June 1, 2012
By Anonymous

The rain is falling.
plish plosh plish plosh
downward and downward
to my upturned face
why do they fall at this pace?
creating tears
where there were none

little diamonds blur my eyes;
I can not view the skies
A mantle of mist, smothers
plish plosh plish plosh
making my world awash with color
bleed and bleed and bleed—
till there is none left,
only a gray that
no one wants to see

they are lenses to the world
plish plosh plish plosh
yet warped, so swirled
A person says white.
another, this is black
neither black nor white
not monochrome
shades of gray

water still splashes
plish plosh plish plosh
tears of angels
crying for naught
slowly they dry their
eyes. and. Aurora. lets
down her hair…
Rapunzel, letting the prince
climb onto the rainbow
or rainbow/tower
Who knows?

i see a statue
plish plosh—splash
it is confined, reach out
touch. shatter. we broke the
shell that you call:
as the pieces float away
your smile is like a flower

the wind breathes in my ear
shhh shhh shhh shhh
rain has left
our world is not a void of
no color
don’t cry alone.
take hand in hand
together we will
rainbow of people

The author's comments:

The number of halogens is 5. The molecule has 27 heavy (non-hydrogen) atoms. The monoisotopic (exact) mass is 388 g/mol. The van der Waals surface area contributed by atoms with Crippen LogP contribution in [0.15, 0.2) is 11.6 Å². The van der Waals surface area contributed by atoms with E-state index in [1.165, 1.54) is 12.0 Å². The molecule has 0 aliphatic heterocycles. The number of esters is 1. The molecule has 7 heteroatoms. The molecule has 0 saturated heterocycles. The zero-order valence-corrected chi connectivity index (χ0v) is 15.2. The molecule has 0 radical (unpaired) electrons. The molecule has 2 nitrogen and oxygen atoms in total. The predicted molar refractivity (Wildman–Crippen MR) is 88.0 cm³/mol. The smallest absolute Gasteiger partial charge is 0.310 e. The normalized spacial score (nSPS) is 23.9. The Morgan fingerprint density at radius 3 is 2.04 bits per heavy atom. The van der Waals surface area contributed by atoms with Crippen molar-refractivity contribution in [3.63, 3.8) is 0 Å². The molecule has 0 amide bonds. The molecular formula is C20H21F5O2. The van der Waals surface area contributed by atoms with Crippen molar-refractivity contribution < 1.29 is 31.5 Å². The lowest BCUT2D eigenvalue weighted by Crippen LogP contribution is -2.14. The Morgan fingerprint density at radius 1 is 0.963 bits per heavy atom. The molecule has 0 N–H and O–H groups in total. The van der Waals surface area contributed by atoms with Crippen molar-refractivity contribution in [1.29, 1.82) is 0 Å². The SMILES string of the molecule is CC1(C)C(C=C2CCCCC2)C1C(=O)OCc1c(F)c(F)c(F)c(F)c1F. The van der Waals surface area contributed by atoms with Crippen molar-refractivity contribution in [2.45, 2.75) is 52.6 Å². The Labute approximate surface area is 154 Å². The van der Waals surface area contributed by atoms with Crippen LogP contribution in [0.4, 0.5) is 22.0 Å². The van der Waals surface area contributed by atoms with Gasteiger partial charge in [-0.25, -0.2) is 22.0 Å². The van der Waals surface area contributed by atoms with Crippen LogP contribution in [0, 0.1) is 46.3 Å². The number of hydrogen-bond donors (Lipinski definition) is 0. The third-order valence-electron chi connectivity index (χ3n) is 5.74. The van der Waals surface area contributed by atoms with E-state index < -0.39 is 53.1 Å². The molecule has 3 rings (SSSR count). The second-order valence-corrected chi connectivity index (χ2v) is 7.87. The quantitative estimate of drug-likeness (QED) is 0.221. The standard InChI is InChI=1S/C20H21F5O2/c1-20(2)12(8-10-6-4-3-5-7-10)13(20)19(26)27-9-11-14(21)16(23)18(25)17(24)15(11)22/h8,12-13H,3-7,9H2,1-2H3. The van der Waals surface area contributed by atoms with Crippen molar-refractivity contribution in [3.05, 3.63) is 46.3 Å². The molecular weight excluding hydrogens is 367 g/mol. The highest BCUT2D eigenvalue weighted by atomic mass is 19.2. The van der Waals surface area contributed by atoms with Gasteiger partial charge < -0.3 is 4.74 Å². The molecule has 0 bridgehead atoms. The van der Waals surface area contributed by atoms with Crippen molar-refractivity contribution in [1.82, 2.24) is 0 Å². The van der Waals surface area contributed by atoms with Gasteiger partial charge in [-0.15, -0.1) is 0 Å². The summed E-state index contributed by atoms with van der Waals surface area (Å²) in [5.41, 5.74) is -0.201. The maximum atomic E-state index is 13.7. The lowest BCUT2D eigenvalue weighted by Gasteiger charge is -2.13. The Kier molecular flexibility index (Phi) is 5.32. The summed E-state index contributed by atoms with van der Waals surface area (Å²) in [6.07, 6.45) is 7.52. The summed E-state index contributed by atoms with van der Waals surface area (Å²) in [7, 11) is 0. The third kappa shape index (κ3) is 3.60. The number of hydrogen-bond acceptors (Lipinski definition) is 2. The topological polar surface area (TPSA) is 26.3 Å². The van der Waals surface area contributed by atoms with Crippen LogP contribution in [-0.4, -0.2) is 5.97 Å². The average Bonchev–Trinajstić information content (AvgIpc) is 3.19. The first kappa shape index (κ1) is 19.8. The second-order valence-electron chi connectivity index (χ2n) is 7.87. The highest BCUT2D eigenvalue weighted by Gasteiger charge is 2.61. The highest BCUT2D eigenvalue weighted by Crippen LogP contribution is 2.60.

My poem, “Splash”, relates to a theme of both harmony and fellowship, in that it shows the mix of elements that separates people from people…or people from nature. Through watching a rainstorm, I realized that while we, as people, are so close, we can still be so very isolated, so very encapsulated in our introspection that we soon forget to take a breath. “Splash” encourages the breaking of those barriers and pushes one to reach out a hand. The concept of “together” is not only significant in our modern society, but integral to its conception. It is little matter of your appearance, ethnicity, or likes or dislikes—once you get to know a person, they will always keep a little piece of your self, and vice versa. In addition, the idea of connecting to nature is also addressed within the work, not exactly about connecting spiritually to Mother Nature, but rather, conveying the message of preservation and appreciation. Increasingly, less and less of the general population deign to enjoy a flower’s scent, or a tree turning color, but these little things are precious and ephemeral, literally vanishing with the turn of a season. Furthermore, we must also realize the importance of preservation: we cannot restore what has been lost, but through thinking “together” in terms of environmental awareness, we can save much of the diversity and beauty which currently exists on our planet today. The same goes for the human span of diversity—a little effort to embrace such “togetherness” often goes much farther than one might think.

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